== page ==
Anger, a desire for communication, and some tentative optimism were in store tonight, as students, faculty members, and administrators (Dean Forman and VP Gary Hauk mingled with the crowd) gathered for the Rally Against Racism. The event was organized as a collaboration by the Black Students Alliance, Emory NAACP, Change@Emory, the SRC, and the Office of Campus Life.
Before the sun went down, the Office of Religious Life encouraged students to write their hope for healing on a ribbon.
College senior Hugh Hunter recalled the time he nearly urinated on from the balcony of a student residence, then told to go back to “his” campus. Since that appalling incident two years ago, he has been asked, “Do you go here?” 47 times (he counted), by students and faculty/staff, white and black. For black men at Emory, daily life is replete with microaggressions: “When a student shifts her backpack away when I sit at the desk beside her,” or when opening another Campus Safety Report email warning about black male muggers on the Midtown streets. “How do we make ourselves belong?” he asked. “By not settling.”
Cindy Park, a sophomore studying sociology, described a climate of persistent discrimination toward Asian and Asian American students. Why, she asked, is “You’re not like the other Asians” considered a compliment? Why are too many Asian women treated as docile and as sex objects? She recounted the dismaying story of going to Zaya’s (a campus restaurant) with a friend, who is Saudi, and hearing other students chant “LSM!” at them. (Longstreet-Means is a residence hall associated with “multicultural” and international students.) Then, in a pointed response to President Wagner’s “explanation” for the Emory Magazine letter, Cindy said, “We weren’t offended because we didn’t understand. We were offended because it was offensive.”
Lawrence Jackson, professor of English and African American studies, reminded us of where we stood: on the remnants of the old Peyton plantation; walking north on Clairmont, you would pass Butler’s Lane, where the slave quarters stood. With “the next generation” playing behind him, Jackson recited the names of his own “3/5 compromise ancestors,” who were sold before the Civil War. He exhorted all of Emory to know better, do better, and demand the best of our leaders.
Navyug Gill, graduate student in history and SRC member, broke down the racialization of Emory’s department cuts. Hopefully, we’ll have his speech up here soon.
Nicole Blumenkehl, a college senior and the chair of student concerns for College Council, discussed proposal to create a new GER (general education requirement) category, Global Citizenship, in place of the current History/Society/Culture module. The new requirement would expose students to global justice concerns, inequality, identity and difference: not be a catch-all solution, surely, but a significant gesture toward inscribing justice and equity into college teaching. She encouraged students to pay attention to the petition when it comes around.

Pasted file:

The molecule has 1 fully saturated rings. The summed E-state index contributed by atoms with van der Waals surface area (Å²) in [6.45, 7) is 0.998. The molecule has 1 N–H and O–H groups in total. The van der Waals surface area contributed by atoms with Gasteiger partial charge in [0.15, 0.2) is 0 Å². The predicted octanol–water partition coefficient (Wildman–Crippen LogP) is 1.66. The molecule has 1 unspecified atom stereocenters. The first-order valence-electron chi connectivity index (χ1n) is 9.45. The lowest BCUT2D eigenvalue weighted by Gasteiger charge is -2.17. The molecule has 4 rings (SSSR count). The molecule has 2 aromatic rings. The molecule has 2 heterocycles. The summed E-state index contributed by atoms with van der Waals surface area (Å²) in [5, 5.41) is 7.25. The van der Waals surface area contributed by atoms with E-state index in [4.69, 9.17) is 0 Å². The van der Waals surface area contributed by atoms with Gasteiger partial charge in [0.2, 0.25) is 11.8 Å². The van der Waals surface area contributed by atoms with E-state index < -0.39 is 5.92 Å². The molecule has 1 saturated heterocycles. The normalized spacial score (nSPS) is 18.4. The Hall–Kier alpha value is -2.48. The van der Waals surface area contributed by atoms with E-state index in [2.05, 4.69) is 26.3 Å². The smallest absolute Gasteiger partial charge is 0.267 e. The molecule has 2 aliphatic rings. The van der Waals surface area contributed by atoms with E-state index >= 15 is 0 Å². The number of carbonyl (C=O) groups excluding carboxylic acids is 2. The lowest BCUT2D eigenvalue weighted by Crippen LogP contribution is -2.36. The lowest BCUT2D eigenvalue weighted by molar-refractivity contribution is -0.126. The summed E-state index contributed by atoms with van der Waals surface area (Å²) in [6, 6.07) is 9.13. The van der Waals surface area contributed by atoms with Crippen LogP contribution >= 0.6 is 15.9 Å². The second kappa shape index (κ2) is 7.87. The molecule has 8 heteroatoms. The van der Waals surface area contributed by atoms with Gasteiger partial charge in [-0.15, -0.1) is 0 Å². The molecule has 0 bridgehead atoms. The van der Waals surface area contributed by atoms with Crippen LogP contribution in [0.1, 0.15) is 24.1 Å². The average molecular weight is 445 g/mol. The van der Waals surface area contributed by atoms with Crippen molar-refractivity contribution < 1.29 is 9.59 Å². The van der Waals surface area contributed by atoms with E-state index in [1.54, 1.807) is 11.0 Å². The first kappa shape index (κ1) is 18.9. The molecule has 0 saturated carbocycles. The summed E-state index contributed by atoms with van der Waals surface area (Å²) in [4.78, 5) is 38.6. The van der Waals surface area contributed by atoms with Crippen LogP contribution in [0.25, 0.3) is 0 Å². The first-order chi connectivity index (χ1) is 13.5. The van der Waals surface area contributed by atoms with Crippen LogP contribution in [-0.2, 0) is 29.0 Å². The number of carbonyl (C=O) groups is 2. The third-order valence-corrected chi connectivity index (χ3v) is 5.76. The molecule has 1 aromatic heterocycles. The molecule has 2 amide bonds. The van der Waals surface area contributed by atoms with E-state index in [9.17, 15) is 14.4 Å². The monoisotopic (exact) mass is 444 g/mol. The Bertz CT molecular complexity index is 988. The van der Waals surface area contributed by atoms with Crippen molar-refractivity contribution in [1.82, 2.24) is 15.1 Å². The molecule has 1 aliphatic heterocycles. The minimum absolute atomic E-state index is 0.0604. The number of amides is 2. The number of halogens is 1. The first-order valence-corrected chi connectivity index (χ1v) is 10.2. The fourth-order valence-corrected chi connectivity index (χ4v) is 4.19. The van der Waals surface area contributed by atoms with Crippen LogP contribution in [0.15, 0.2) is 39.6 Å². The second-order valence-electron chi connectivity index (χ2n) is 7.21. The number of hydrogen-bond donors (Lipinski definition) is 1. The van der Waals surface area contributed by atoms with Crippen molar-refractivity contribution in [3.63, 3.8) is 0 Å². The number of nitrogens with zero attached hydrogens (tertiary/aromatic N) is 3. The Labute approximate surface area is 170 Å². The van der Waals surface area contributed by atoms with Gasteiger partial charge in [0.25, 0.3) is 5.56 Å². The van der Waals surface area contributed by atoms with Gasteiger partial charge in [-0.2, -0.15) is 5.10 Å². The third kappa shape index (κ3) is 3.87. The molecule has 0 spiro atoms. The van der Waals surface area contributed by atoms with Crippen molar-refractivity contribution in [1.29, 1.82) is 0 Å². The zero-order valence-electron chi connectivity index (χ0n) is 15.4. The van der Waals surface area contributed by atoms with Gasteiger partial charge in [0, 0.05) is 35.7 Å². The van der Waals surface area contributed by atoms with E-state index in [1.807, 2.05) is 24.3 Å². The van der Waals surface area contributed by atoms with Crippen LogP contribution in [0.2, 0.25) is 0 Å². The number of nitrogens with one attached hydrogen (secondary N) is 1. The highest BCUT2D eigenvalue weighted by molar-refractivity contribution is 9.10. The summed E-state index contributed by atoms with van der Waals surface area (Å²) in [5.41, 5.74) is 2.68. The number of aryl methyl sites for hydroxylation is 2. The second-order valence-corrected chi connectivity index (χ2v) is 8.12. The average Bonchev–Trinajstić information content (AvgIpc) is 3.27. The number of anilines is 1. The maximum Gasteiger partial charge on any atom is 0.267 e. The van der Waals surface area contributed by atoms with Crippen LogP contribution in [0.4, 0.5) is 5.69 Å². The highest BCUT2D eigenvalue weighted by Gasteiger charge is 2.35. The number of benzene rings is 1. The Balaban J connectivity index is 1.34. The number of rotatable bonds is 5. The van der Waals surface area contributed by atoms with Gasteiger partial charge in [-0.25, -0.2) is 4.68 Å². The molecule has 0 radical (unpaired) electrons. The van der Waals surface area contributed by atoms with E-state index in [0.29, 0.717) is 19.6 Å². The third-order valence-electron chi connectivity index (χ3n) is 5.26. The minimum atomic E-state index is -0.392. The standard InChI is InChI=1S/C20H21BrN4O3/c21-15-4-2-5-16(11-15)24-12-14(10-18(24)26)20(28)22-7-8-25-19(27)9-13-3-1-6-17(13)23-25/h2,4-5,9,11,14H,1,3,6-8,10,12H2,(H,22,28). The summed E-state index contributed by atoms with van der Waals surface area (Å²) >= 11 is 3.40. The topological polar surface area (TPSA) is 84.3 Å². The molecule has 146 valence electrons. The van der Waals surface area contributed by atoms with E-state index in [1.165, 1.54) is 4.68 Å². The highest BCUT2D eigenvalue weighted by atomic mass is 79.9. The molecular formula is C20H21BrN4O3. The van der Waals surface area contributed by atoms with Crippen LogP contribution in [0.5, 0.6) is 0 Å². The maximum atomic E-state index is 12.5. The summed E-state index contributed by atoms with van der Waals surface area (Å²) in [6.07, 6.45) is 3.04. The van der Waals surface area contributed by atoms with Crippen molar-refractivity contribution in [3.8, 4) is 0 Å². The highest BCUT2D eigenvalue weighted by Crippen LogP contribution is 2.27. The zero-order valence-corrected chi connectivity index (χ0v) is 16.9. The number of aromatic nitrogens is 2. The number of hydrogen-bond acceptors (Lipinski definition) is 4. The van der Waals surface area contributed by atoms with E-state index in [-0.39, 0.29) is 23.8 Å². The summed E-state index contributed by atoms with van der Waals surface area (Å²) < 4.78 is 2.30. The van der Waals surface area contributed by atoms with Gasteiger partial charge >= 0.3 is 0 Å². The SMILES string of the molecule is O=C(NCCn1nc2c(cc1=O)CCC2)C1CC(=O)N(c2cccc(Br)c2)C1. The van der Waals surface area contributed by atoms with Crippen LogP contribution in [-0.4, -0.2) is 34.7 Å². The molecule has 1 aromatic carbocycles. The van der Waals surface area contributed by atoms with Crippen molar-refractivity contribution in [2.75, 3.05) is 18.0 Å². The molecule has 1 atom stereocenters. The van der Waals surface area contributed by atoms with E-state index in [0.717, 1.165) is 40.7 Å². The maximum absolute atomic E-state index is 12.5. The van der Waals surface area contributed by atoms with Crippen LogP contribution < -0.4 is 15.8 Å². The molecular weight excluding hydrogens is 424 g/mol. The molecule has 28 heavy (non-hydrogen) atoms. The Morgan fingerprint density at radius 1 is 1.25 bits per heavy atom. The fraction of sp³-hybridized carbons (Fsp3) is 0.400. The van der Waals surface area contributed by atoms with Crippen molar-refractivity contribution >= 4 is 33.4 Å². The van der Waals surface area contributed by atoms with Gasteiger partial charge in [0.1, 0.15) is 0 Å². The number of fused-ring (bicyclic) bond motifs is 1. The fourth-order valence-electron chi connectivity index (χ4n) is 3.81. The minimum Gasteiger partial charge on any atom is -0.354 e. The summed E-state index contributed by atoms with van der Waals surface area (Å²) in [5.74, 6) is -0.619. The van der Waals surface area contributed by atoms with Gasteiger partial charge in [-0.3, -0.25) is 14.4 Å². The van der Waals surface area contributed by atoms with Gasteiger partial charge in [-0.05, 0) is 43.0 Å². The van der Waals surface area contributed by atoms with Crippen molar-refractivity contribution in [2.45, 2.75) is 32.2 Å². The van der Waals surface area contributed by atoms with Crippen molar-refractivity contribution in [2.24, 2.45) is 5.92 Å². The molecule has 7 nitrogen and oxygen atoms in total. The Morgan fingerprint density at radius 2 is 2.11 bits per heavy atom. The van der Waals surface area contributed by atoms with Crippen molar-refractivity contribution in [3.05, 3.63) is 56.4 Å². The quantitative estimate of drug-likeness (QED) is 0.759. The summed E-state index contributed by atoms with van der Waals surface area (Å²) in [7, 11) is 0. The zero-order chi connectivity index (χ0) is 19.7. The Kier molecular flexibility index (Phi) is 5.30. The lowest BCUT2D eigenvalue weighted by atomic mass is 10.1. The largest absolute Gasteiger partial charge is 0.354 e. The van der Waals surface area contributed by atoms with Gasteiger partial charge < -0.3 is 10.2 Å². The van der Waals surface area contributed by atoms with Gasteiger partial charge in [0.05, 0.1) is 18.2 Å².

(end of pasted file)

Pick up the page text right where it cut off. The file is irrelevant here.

Roopika Risam, current Dean’s Teaching Fellow in English and soon-to-be Assistant Professor at Salem State (er, can I say that?), delivered a passionate plea for genuinely ethically engaged teaching and scholarship: “I can’t stand in front of my students in our Global Blackness class three times a week and tell them that the historical legacies of slavery, colonialism, and imperialism are important, but not do anything when these very legacies are making themselves known on campus.” Read Roopika’s speech in its entirety on her blog.
Christian Conway addressed the abrupt and, to many students, devastating closure of historically black fraternity and sorority houses at Emory. Whereas majority-white frat houses stand despite charges of rape, hazing, and heavy drinking by individual students, allegations of lesser offenses within the black Greek system have been disproportionately punished, with less investigation.
Ian McCall described the disparity between black men’s grades and graduation rates and those of other groups of students, and called for comprehensive data collection and mentorship programs.
Jovanna Jones and Mariama Jallow, president and vice president of the Black Students Alliance and both College sophomores, addressed the closure of the BSA House and the lack of gathering spaces for black students (in which, they stressed, all students would be welcome to come and learn).
Stephanie Llanes, vice president of College Council and a member of Change@Emory, reaffirmed the need for structural change, and called to increase the visibility of Latina/o students and Spanish language study.
Reconstructed from my notes; if I have misrepresented anything or anyone, please email or leave a comment. Ditto if you’re willing to have your speech archived here.